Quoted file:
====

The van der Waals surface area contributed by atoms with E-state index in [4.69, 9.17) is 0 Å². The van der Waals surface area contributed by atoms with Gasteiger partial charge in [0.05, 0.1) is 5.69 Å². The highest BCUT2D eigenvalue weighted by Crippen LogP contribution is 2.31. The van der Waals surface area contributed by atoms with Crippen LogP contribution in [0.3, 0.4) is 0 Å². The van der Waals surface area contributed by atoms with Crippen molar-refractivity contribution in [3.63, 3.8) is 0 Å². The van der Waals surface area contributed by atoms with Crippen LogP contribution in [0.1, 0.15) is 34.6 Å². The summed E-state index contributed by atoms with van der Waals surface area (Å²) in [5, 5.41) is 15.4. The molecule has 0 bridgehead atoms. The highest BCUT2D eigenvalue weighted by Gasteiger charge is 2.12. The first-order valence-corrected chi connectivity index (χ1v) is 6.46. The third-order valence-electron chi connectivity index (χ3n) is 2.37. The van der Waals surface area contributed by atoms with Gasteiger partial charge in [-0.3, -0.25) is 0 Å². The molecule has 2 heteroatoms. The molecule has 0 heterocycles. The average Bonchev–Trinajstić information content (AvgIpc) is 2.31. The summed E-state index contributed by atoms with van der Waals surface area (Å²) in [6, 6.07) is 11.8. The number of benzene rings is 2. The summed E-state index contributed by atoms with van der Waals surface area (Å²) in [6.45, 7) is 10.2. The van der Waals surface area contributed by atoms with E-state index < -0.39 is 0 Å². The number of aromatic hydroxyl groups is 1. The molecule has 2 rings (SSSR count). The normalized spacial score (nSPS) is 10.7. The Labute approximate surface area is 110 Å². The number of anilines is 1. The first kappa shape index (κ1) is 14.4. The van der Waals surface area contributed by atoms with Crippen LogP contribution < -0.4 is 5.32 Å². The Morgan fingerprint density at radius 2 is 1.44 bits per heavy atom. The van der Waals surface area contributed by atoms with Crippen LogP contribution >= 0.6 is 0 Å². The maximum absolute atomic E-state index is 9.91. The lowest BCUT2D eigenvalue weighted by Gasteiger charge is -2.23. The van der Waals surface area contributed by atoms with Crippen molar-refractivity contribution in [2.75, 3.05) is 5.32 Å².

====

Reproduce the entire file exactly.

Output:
The van der Waals surface area contributed by atoms with E-state index in [4.69, 9.17) is 0 Å². The van der Waals surface area contributed by atoms with Gasteiger partial charge in [0.05, 0.1) is 5.69 Å². The highest BCUT2D eigenvalue weighted by Crippen LogP contribution is 2.31. The van der Waals surface area contributed by atoms with Crippen LogP contribution in [0.3, 0.4) is 0 Å². The van der Waals surface area contributed by atoms with Crippen molar-refractivity contribution in [3.63, 3.8) is 0 Å². The van der Waals surface area contributed by atoms with Crippen LogP contribution in [0.1, 0.15) is 34.6 Å². The summed E-state index contributed by atoms with van der Waals surface area (Å²) in [5, 5.41) is 15.4. The molecule has 0 bridgehead atoms. The highest BCUT2D eigenvalue weighted by Gasteiger charge is 2.12. The first-order valence-corrected chi connectivity index (χ1v) is 6.46. The third-order valence-electron chi connectivity index (χ3n) is 2.37. The van der Waals surface area contributed by atoms with Gasteiger partial charge in [-0.3, -0.25) is 0 Å². The molecule has 2 heteroatoms. The molecule has 0 heterocycles. The average Bonchev–Trinajstić information content (AvgIpc) is 2.31. The summed E-state index contributed by atoms with van der Waals surface area (Å²) in [6, 6.07) is 11.8. The number of benzene rings is 2. The summed E-state index contributed by atoms with van der Waals surface area (Å²) in [6.45, 7) is 10.2. The van der Waals surface area contributed by atoms with E-state index < -0.39 is 0 Å². The number of aromatic hydroxyl groups is 1. The molecule has 2 rings (SSSR count). The normalized spacial score (nSPS) is 10.7. The Labute approximate surface area is 110 Å². The number of anilines is 1. The first kappa shape index (κ1) is 14.4. The van der Waals surface area contributed by atoms with Crippen LogP contribution < -0.4 is 5.32 Å². The Morgan fingerprint density at radius 2 is 1.44 bits per heavy atom. The van der Waals surface area contributed by atoms with Crippen LogP contribution >= 0.6 is 0 Å². The maximum absolute atomic E-state index is 9.91. The lowest BCUT2D eigenvalue weighted by Gasteiger charge is -2.23. The van der Waals surface area contributed by atoms with Crippen molar-refractivity contribution in [2.75, 3.05) is 5.32 Å².